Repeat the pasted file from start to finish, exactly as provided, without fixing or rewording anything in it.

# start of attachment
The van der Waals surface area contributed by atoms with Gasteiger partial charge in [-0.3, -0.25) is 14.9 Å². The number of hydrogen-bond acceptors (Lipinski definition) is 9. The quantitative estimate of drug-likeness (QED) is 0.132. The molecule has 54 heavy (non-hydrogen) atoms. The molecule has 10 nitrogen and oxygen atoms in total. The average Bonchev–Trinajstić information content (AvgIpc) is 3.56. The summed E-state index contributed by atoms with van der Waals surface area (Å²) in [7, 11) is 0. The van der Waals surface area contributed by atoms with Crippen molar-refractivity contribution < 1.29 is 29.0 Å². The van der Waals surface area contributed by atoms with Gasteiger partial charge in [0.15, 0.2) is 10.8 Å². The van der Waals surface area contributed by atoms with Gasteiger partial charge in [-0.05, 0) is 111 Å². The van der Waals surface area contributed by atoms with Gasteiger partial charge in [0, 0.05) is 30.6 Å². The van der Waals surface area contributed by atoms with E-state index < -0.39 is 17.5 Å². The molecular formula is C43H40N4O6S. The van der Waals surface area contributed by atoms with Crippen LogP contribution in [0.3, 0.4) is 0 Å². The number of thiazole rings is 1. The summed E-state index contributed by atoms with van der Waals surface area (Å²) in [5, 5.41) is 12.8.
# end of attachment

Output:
The van der Waals surface area contributed by atoms with Gasteiger partial charge in [-0.3, -0.25) is 14.9 Å². The number of hydrogen-bond acceptors (Lipinski definition) is 9. The quantitative estimate of drug-likeness (QED) is 0.132. The molecule has 54 heavy (non-hydrogen) atoms. The molecule has 10 nitrogen and oxygen atoms in total. The average Bonchev–Trinajstić information content (AvgIpc) is 3.56. The summed E-state index contributed by atoms with van der Waals surface area (Å²) in [7, 11) is 0. The van der Waals surface area contributed by atoms with Crippen molar-refractivity contribution < 1.29 is 29.0 Å². The van der Waals surface area contributed by atoms with Gasteiger partial charge in [0.15, 0.2) is 10.8 Å². The van der Waals surface area contributed by atoms with Gasteiger partial charge in [-0.05, 0) is 111 Å². The van der Waals surface area contributed by atoms with Gasteiger partial charge in [0, 0.05) is 30.6 Å². The van der Waals surface area contributed by atoms with E-state index < -0.39 is 17.5 Å². The molecular formula is C43H40N4O6S. The van der Waals surface area contributed by atoms with Crippen LogP contribution in [0.3, 0.4) is 0 Å². The number of thiazole rings is 1. The summed E-state index contributed by atoms with van der Waals surface area (Å²) in [5, 5.41) is 12.8.